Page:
Review - Twelfth Night

"If music be the food of love, play on." Tony Cross watched a new and different production of Twelfth Night, on now at The Young Vic in London...

Before I ramble into the detail with all the verbal dexterity of a concussed bumblebee let me begin by saying this is rather fabulous. It’s only about an hour and a half long and it in that time it manages to wrap up all the cross-dressing love story plot of Shakespeare’s play in a joyous bundle of songs and comedy. It is funny. Very funny.

I haven’t laughed as much for a long time, which is great because initially I feared I was about to watch something that had distant echoes of that episode of the Kids from Fame when they did Othello: all inappropriate enthusiasm and synthesisers.

This version of Twelfth Night was first performed in New York back in 2016 as part of their Public Theater’s – I’ll let that misspelling of theatre go – Public Works Programme. The music and lyrics are composed by Shaina Taub. Kweme Kwei-Armah co-directs with the Oskar Eustis, Artistic Director of the Public Theatre and they do a fine job of making this production feel local and multi-cultural without hammering the point home. This is Ilyria, but the London Borough of Illyria. And I like this. The final song, perhaps, is a plea for us to be nice to each other. In the world as it currently stands I’m happy to finish on a positive note like that.

There are fantastic performances all over. Gabrielle Brookes plays Viola (and Cesario). The problem one often has with Shakespeare’s ‘it’s a girl, disguised as a boy’ plays is that it usually seems very obvious to that the boy is actually a girl, but Brookes pulls off the boy part superbly without over-doing it. The interaction between her and Olivia, played by Natalie Dew, is brilliant. Indeed, the chemistry between them feels more real than that between Viola and Orsino (Rupert Young) and a part of me feels it would be lovely if they went off together accompanied by Sebastian (Jyuddah Jaymes) and Antonio (Jonathan Livingstone). I’m not familiar enough with the play itself to know what has been cut but this does feel a bit like one of those Shakespeare plays where love and marriage comes upon characters with a suddenness that feels a tad unrealistic. But who needs realism when everything is such fun.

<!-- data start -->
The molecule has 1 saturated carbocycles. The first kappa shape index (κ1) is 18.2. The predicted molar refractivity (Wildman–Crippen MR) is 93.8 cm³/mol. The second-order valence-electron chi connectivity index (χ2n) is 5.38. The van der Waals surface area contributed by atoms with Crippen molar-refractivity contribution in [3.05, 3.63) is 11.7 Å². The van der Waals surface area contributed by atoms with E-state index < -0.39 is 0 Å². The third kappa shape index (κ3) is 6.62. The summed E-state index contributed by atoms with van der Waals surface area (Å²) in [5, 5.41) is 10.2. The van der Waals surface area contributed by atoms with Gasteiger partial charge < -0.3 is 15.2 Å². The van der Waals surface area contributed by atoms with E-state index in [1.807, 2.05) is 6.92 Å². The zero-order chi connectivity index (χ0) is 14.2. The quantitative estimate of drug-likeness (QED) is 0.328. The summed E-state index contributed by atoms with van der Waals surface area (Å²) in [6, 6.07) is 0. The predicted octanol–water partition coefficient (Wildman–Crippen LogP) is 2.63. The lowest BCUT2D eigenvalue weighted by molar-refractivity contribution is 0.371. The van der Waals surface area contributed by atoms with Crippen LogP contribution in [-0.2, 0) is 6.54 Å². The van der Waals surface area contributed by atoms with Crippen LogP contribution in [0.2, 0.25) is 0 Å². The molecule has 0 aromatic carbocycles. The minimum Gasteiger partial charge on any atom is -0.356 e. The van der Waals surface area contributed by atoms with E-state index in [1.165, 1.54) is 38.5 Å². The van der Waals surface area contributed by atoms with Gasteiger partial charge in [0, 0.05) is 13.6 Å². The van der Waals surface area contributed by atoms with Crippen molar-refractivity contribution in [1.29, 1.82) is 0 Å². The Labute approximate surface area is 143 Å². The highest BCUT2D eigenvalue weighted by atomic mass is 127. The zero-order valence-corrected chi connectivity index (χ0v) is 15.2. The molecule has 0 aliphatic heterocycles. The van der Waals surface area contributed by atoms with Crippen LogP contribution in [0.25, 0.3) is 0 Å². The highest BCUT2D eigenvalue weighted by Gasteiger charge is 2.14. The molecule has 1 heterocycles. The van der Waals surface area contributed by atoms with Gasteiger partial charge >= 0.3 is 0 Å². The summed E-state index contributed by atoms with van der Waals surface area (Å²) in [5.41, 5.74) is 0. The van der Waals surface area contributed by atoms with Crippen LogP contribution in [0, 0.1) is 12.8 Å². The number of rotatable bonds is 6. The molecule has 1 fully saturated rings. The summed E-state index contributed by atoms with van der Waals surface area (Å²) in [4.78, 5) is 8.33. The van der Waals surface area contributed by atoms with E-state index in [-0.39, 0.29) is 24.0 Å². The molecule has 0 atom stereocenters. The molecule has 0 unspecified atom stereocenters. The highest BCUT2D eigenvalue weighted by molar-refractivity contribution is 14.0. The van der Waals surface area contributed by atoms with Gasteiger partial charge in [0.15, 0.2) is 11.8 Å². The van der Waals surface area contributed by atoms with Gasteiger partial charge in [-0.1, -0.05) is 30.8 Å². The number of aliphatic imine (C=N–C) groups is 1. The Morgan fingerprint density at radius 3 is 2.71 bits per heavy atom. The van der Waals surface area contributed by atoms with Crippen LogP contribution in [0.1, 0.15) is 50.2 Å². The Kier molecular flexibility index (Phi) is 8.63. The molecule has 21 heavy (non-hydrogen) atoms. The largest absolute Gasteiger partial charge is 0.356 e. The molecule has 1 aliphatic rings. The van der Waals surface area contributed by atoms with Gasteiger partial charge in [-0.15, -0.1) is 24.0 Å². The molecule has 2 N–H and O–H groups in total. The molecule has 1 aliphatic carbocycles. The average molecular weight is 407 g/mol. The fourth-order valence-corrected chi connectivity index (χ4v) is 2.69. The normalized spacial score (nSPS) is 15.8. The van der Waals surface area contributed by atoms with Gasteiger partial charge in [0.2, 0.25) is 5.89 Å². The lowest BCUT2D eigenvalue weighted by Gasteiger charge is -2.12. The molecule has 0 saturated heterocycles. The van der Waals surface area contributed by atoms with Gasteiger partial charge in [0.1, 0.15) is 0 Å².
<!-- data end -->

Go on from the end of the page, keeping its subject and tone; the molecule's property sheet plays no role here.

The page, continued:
Martyn Ellis is a fine Sir Toby Belch and his gang (and Maria – Gbemisola Ikumelo) are amusing as the take Malvolio down a peg or three. Gerard Carey is Malvolio. He’s superb. He gets a lot of the laughs and they manage to make his appearance in yellow stockings and cross-garters ridiculously funny. I did feel slightly like Malvolio’s priggishness was worthy of mockery his humiliation appears a tad cruel. But perhaps I’m going soft in my old age. Whatever, I’d pay the entrance money for Carey’s Malvolio alone, but I also want to take a moment to praise the Melissa Allan’s Feste, who gets my favourite song and sings it beautifully. I could have listened to her all night.

I’ve said before that the hardest reviews to write are those of things you really like. Negativity is relatively easy. What I want to pass onto you is my sheer joy. I’m not an expert in the world of musicals. I don’t know whether this is a good musical or a bad one. What I do know is I enjoyed it and frankly in a way that’s all that matters. A review – even by an expert – is only one person’s opinion. And in my opinion, you might not find a better way to spend an hour and a half in London at the moment.

At least with your clothes on.

Twelfth Night is on until 17th November. Find out more and book tickets on the Young Vic Theatre website.

Image - Young Vic Theatre

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